Use of chux cloths to replace facewashers
- 0Feb 20 by seriouslylostI have just found out that our carers will be using chux wipes to wash our residents with in replacement of facewashers and they are going to do away with drawsheets and kylies - obvious cost cutting here. I'm not able to find any evidence based reasearch to come up with a rationale as to why this should not occur!!! Can anyone point me in the right direction??????
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- 4Feb 20 by DedHedRNThey might do away with draw sheets, but you can always fold up a flat sheet and make your own draw-sheet, which I recommend that you do if you want to save your back.
You can work around anything if you think smarter. No face wipes? Offer them tub of warm water with a washcloth and a dab of soap. I am sure you can think of more ideas if you put your mind to it.
- 7Feb 21 by GuttercatI'm sorry, but I lol'd at the thought of nurses going at patients faces with those chux pads. "Here. Let me wipe your face with this giant blue plastic thingy."I know the OP mentioned Chux "wipes," but when I see the word chux, I instantly think of the chux meant for the butt.
- 3Feb 21 by Debilpn23Quote from GuttercatMe too lolI'm sorry, but I lol'd at the thought of nurses going at patients faces with those chux pads. "Here. Let me wipe your face with this giant blue plastic thingy."I know the OP mentioned Chux "wipes," but when I see the word chux, I instantly think of the chux meant for the butt.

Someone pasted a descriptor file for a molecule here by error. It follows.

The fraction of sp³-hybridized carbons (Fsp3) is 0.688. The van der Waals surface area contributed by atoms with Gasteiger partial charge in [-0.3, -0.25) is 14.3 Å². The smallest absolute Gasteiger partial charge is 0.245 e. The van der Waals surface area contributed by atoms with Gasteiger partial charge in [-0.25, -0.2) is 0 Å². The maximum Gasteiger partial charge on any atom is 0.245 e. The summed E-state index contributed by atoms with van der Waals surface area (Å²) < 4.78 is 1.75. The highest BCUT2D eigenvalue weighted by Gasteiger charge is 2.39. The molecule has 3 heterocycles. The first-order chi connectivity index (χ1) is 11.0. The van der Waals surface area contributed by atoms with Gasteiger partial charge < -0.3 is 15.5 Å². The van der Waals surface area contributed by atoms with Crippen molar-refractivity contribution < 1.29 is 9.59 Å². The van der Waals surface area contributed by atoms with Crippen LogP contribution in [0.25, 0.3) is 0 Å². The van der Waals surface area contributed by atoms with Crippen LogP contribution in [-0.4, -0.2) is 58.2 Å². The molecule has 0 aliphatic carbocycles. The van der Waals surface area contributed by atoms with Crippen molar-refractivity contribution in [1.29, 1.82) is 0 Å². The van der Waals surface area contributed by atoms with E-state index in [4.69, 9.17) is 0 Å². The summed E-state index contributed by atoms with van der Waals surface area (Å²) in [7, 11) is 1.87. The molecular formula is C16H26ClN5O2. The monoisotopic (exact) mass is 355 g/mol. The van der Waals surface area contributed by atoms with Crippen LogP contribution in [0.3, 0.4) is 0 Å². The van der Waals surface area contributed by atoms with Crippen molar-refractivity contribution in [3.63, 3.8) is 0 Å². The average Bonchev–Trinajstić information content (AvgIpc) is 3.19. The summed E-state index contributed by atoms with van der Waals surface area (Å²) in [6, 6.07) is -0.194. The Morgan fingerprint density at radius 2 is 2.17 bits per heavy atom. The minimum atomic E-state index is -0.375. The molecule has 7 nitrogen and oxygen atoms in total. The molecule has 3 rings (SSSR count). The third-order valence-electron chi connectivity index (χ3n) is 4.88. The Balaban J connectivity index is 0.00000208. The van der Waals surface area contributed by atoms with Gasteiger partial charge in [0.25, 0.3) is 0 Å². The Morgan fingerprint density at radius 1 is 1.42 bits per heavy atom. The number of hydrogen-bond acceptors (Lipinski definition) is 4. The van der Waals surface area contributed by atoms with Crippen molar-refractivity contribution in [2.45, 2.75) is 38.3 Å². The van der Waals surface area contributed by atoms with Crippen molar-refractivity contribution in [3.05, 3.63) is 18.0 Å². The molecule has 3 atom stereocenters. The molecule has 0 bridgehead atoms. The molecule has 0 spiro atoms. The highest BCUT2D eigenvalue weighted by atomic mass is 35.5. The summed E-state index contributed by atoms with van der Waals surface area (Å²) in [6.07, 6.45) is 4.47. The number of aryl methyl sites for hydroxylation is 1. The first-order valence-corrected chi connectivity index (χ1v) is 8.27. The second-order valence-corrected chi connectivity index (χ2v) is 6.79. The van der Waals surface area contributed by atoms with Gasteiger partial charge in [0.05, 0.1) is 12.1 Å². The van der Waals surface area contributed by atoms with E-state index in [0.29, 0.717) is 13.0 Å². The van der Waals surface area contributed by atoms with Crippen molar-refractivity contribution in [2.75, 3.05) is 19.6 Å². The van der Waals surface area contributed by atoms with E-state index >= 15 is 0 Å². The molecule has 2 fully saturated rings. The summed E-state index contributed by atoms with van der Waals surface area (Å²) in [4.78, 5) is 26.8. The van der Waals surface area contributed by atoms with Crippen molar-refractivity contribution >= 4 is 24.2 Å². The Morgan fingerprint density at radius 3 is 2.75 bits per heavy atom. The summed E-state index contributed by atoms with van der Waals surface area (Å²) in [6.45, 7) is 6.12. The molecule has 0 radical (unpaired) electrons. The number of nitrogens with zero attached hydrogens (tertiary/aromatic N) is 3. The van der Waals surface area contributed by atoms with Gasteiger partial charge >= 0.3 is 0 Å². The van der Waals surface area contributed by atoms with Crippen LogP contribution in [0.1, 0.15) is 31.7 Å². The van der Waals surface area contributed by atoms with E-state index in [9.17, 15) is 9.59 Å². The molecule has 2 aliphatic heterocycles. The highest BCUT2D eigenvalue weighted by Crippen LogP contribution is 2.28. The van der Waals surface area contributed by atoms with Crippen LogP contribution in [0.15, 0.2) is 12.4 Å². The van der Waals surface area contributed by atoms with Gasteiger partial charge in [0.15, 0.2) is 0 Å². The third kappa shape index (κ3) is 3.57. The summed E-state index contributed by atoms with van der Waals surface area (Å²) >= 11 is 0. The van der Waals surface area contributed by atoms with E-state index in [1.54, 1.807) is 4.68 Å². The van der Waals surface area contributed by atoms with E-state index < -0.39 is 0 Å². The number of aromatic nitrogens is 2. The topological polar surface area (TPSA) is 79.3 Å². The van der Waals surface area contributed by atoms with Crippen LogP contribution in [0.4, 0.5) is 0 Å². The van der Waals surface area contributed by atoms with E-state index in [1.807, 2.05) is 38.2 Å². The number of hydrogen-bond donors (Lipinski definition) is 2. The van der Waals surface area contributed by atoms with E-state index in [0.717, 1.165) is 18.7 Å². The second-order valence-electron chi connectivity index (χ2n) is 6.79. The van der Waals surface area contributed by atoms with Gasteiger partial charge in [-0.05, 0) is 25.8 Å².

- 5Feb 21 by K+MgSO4I think the poster may be Australian. A kylie is an washable absorbent pad that is about 2 feet long and as wide as the bed. It is used to save the bedsheet from getting soaked with incontinent pt that flow out over incontience wear.
In this context I think chux is refering to a bluey or inco sheet.
And a draw sheet may refer to a similar item to a kylie that is often used in combination with a plastic under sheet.
Would I be right in guessing you are working in some sort of aged care facility or the like ?
Maybe ask your mgr for a cost break down of the alternatives .Last edit by NRSKarenRN on Feb 21
- 1Feb 21 by meanmaryjeanI wonder if the disposables are chargeable (to the patient) items and the laundry costs are absorbed by the facility?
I'm going to spring the term 'kylies' on my co-workers here in Indiana tonight and see if any of them know what I'm talking about! I find it fascinating the different terms for things in the various corners of the English-speaking world, don't you??
- 1Feb 21 by K+MgSO4Ahh pts are not "billed" like the are in the US the hospitals use a scoring system to be reimbursed form state or fedral funding.....in acute care most people go via the public health system which is funded via taxes . Citizens, residents, and those from countries with reciprocal agreements are not charged for a hospital admission.